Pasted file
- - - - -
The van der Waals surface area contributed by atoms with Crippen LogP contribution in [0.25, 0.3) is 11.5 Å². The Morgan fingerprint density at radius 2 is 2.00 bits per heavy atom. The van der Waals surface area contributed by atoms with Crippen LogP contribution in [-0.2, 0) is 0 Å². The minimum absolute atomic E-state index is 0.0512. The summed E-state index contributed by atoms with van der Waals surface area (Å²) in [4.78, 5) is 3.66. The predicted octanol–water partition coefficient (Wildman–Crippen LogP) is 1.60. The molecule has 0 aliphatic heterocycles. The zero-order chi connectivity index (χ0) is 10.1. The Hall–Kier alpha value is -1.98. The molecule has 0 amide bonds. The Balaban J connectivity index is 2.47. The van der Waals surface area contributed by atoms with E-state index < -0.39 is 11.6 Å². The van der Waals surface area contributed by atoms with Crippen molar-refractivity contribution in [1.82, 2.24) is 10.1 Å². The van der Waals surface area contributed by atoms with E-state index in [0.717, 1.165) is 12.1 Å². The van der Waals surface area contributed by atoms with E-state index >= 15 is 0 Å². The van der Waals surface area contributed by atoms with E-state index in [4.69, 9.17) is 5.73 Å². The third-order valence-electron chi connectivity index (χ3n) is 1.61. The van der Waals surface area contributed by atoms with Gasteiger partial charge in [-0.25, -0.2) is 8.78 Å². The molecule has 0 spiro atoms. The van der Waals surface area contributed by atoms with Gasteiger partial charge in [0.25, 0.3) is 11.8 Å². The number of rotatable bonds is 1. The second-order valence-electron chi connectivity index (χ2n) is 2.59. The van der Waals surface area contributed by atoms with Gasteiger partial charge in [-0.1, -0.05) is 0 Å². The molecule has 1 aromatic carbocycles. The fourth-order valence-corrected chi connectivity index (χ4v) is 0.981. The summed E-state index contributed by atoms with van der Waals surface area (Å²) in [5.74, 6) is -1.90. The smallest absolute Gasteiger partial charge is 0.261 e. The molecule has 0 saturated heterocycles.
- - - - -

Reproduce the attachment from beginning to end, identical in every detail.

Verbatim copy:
The van der Waals surface area contributed by atoms with Crippen LogP contribution in [0.25, 0.3) is 11.5 Å². The Morgan fingerprint density at radius 2 is 2.00 bits per heavy atom. The van der Waals surface area contributed by atoms with Crippen LogP contribution in [-0.2, 0) is 0 Å². The minimum absolute atomic E-state index is 0.0512. The summed E-state index contributed by atoms with van der Waals surface area (Å²) in [4.78, 5) is 3.66. The predicted octanol–water partition coefficient (Wildman–Crippen LogP) is 1.60. The molecule has 0 aliphatic heterocycles. The zero-order chi connectivity index (χ0) is 10.1. The Hall–Kier alpha value is -1.98. The molecule has 0 amide bonds. The Balaban J connectivity index is 2.47. The van der Waals surface area contributed by atoms with E-state index < -0.39 is 11.6 Å². The van der Waals surface area contributed by atoms with Crippen molar-refractivity contribution in [1.82, 2.24) is 10.1 Å². The van der Waals surface area contributed by atoms with E-state index in [0.717, 1.165) is 12.1 Å². The van der Waals surface area contributed by atoms with E-state index >= 15 is 0 Å². The van der Waals surface area contributed by atoms with E-state index in [4.69, 9.17) is 5.73 Å². The third-order valence-electron chi connectivity index (χ3n) is 1.61. The van der Waals surface area contributed by atoms with Gasteiger partial charge in [-0.25, -0.2) is 8.78 Å². The molecule has 0 spiro atoms. The van der Waals surface area contributed by atoms with Gasteiger partial charge in [0.25, 0.3) is 11.8 Å². The number of rotatable bonds is 1. The second-order valence-electron chi connectivity index (χ2n) is 2.59. The van der Waals surface area contributed by atoms with Gasteiger partial charge in [-0.1, -0.05) is 0 Å². The molecule has 1 aromatic carbocycles. The fourth-order valence-corrected chi connectivity index (χ4v) is 0.981. The summed E-state index contributed by atoms with van der Waals surface area (Å²) in [5.74, 6) is -1.90. The smallest absolute Gasteiger partial charge is 0.261 e. The molecule has 0 saturated heterocycles.